Patience with Patients

Young female doctor smiling.

As a medical professional, it can often be difficult to predict what your day will bring to your door. Suffering of all kinds is likely to present itself in the course of your working week and it can be helpful to have some tools that will support and buffer you. One of those tools is kindfulness.

What is kindfulness?

Kindfulness takes mindfulness one step further by introducing compassion and friendliness to your practice. Befriending your daily experience and bringing a loving, caring and positive attitude to who or whatever is in front of you can have a deeply beneficial physiological effect on you and your patients if you practise every day with intention. All it takes is the willingness to engage with the person in front of you and see them through the eyes of your heart.

When we connect with another being and the parasympathetic nervous system is activated, our heart rate and blood pressure normalize and stress hormones go to baseline. Preliminary research conducted at Stanford University suggests that practising compassion and self-care can significantly reduce stress, anxiety, and depression.

In his book Into the Magic Shopneurosurgeon James R. Doty, MD would even go so far as to say:

Developing compassion has a more beneficial effect on health than giving
up smoking or being at your ideal bodyweight, with links to longevity.

How do you practice kindfulness in medicine?

In the words of Professor Francis Peabody, indelibly etched into the minds of medical students across the globe, ‘the secret of the care of the patient is in caring for the patient.’ But what does this actually mean, why is it important and how does a patient know that they’re being truly cared for?

Alongside its role in building trust and improving compliance, extending kindfulness to a patient may actually improve their health outcomes. Simple customs like making eye contact, smiling, using first names and a reassuring touch on the hand, shoulder or elbow should all be common practice, but what will really make the difference is your compassionate presence. When you can rest within your authority as an expert with humility and an openness to your patient’s self-healing ability, they will feel that you are with them on their healing journey.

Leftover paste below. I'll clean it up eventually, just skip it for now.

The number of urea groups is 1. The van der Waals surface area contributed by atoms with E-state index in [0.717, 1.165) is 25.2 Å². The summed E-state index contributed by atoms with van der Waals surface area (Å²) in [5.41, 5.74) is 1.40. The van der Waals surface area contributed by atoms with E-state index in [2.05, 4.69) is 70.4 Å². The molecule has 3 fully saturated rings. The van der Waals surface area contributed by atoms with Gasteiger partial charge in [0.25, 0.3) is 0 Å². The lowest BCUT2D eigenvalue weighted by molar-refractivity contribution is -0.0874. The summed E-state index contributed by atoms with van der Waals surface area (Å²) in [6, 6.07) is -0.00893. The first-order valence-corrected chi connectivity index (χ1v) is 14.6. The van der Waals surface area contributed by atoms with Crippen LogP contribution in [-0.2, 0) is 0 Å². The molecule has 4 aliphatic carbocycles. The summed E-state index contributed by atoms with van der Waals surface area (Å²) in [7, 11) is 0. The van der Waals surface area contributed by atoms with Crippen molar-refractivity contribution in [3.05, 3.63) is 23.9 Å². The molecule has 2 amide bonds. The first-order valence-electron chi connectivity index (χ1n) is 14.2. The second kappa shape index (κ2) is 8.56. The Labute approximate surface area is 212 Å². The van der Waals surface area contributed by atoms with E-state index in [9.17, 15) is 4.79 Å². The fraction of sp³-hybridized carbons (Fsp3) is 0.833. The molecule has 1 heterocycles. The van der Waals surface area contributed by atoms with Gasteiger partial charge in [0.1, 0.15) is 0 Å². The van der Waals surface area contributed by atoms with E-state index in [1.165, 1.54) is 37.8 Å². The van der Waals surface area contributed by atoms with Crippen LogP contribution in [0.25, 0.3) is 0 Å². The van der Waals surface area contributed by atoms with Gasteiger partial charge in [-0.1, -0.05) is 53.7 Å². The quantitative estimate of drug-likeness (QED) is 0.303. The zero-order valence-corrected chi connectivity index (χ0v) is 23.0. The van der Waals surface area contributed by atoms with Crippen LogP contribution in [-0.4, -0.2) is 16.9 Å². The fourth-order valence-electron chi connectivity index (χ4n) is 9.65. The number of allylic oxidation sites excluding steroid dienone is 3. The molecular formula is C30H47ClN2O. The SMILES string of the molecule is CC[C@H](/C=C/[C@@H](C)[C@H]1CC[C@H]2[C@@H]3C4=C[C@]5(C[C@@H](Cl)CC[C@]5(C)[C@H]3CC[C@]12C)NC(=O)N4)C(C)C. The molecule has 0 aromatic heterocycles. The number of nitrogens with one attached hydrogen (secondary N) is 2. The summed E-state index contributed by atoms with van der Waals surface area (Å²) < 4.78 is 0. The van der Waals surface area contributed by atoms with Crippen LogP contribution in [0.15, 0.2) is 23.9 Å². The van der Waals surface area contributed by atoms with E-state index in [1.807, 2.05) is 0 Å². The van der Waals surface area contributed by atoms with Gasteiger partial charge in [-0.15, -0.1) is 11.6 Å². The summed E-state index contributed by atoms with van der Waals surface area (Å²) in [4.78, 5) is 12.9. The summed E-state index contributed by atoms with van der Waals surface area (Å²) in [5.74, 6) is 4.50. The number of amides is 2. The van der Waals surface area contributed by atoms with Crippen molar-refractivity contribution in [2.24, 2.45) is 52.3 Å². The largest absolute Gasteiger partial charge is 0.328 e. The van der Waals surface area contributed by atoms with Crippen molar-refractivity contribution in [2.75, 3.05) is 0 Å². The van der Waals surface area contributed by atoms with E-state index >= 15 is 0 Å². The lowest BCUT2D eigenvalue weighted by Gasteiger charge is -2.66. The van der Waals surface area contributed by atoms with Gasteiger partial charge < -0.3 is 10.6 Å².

It is this presence that can be cultivated using kindfulness.

In their free online 7-day course, Ajahn Brahm, Dr James R Doty, Dr Paul Gilbert, Shamash Alidina teach the practice of kindfulness. Students of the technique are encouraged to treat the mind like a friend rather than a slave, and to extend friendship and compassion towards everyone they meet. By paying attention to the present moment and making the person in front of you the most important person in your life, you will be able to focus on care, not cure. And when you can extend that loving kindness to yourself at the beginning of each day, choosing to cherish each breath within your body, you will start to notice the positive difference it makes to everyone around you.

We’re always interested in stories about kindfulness in practice – please feel free to share your experiences below.

The views and opinions expressed in this article are those of the author and do not necessarily reflect the views of the Heart Based Medicine organization. They are not intended to diagnose, treat, cure or prevent any disease. They are the expressed opinion of the author for the sole purpose of educating the public regarding their health and wellbeing. Individual results may vary. Seek the advice of a competent health care professional for your specific health concerns.



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